Good point, Dave — I have met many, many writers who have gotten into precisely the spiral you describe. Usually, though, it’s not those newest to querying who find themselves caught in it, but rather those who have some querying experience. Basically, being super-selective can become a way to avoid the pain of rejection.
But as I like to keep reminding people, the only manuscript that has NO chance of getting published is the one sitting in a drawer, never sent out.
It’s far, far more common to go to the opposite extreme, trying to query everyone with the word “Agent” on her business cards — although, admittedly, the folks who do that tend not to be the ones reading writing advice blogs. Also common are the good people who go to one conference, submit to everyone there, then give up, as though the twelve agents who happened to show up on one particular weekend constituted the only possibilities.
Everyone responds to agent-searching stress differently, in short, and you know me — I like to give people as many options as possible.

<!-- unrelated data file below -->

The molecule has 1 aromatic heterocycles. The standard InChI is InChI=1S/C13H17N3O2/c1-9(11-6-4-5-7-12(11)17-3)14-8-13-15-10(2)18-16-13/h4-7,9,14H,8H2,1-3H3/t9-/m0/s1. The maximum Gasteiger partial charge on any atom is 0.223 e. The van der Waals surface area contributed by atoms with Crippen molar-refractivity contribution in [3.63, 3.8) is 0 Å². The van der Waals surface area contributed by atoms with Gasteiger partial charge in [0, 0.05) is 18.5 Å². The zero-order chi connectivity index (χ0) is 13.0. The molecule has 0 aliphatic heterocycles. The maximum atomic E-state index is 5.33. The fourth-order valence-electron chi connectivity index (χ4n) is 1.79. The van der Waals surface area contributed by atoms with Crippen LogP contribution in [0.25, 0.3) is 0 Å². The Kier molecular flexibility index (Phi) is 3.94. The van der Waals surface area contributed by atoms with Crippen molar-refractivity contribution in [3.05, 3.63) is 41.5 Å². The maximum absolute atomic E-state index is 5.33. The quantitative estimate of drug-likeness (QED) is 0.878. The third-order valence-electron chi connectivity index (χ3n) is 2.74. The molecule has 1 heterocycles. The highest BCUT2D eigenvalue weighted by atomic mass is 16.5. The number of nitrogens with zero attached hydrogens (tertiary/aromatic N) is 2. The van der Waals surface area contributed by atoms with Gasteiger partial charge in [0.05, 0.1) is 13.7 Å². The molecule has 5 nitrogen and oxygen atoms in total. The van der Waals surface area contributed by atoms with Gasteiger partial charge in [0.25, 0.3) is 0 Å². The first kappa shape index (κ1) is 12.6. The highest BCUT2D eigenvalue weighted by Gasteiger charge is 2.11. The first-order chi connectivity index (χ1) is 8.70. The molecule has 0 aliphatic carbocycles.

But you do raise an excellent point, and as happened several times before, you’ve anticipated a topic I hope to visit next week!
Speaking of querying every agent in town, did you hear of the writer who sent a mass e-mail to everyone? It ended up on Gawker.com, as well as on several blogs by agents.
She obviously did no research on how to query, but still, I feel a bit sorry for her. If she wants to pursue a career in writing, she may have to change her name… and her methods.
I haven’t seen it myself — but to show you how rumors alter in transit, I had heard about it as a male querier who posted his results himself, as proof of how blind agents could be to real genius. Then (the story I heard goes) it got picked up as an example of how NOT to approach agents. Here’s hoping that most of the agents who heard about it heard the story as I did, without a name attached.
I’m with you in regretting that any aspiring writer would experience such a sharp learning curve in quite so public a manner, though. I hope that, male or female, the original querier had a really, really common name, to make it easier to live down.